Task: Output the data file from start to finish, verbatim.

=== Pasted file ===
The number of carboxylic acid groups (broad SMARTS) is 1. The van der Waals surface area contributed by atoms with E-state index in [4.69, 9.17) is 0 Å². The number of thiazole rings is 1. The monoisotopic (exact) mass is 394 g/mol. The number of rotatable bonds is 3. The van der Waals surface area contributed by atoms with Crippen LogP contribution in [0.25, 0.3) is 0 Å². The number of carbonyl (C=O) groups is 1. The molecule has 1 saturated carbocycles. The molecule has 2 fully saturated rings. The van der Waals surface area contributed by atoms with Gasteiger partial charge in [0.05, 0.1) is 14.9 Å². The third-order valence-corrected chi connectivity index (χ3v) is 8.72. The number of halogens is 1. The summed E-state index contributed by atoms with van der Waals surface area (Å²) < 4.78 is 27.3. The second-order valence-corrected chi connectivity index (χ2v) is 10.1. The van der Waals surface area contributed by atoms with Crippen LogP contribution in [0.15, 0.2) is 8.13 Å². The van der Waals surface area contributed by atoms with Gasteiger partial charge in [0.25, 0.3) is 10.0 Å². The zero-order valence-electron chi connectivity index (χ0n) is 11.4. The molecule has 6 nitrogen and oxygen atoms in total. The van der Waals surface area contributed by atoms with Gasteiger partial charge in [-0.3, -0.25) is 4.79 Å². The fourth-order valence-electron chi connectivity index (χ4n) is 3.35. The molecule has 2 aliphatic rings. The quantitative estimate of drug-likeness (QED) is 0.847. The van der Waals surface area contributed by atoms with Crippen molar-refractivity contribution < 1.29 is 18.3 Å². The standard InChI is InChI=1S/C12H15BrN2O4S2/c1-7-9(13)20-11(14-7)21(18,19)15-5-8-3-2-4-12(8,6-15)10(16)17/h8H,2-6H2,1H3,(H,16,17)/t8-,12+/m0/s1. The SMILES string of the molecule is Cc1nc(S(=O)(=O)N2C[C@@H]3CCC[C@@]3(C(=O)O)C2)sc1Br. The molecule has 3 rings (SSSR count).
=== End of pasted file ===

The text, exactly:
The number of carboxylic acid groups (broad SMARTS) is 1. The van der Waals surface area contributed by atoms with E-state index in [4.69, 9.17) is 0 Å². The number of thiazole rings is 1. The monoisotopic (exact) mass is 394 g/mol. The number of rotatable bonds is 3. The van der Waals surface area contributed by atoms with Crippen LogP contribution in [0.25, 0.3) is 0 Å². The number of carbonyl (C=O) groups is 1. The molecule has 1 saturated carbocycles. The molecule has 2 fully saturated rings. The van der Waals surface area contributed by atoms with Gasteiger partial charge in [0.05, 0.1) is 14.9 Å². The third-order valence-corrected chi connectivity index (χ3v) is 8.72. The number of halogens is 1. The summed E-state index contributed by atoms with van der Waals surface area (Å²) < 4.78 is 27.3. The second-order valence-corrected chi connectivity index (χ2v) is 10.1. The van der Waals surface area contributed by atoms with Crippen LogP contribution in [0.15, 0.2) is 8.13 Å². The van der Waals surface area contributed by atoms with Gasteiger partial charge in [0.25, 0.3) is 10.0 Å². The zero-order valence-electron chi connectivity index (χ0n) is 11.4. The molecule has 6 nitrogen and oxygen atoms in total. The van der Waals surface area contributed by atoms with Gasteiger partial charge in [-0.3, -0.25) is 4.79 Å². The fourth-order valence-electron chi connectivity index (χ4n) is 3.35. The molecule has 2 aliphatic rings. The quantitative estimate of drug-likeness (QED) is 0.847. The van der Waals surface area contributed by atoms with Crippen molar-refractivity contribution < 1.29 is 18.3 Å². The standard InChI is InChI=1S/C12H15BrN2O4S2/c1-7-9(13)20-11(14-7)21(18,19)15-5-8-3-2-4-12(8,6-15)10(16)17/h8H,2-6H2,1H3,(H,16,17)/t8-,12+/m0/s1. The SMILES string of the molecule is Cc1nc(S(=O)(=O)N2C[C@@H]3CCC[C@@]3(C(=O)O)C2)sc1Br. The molecule has 3 rings (SSSR count).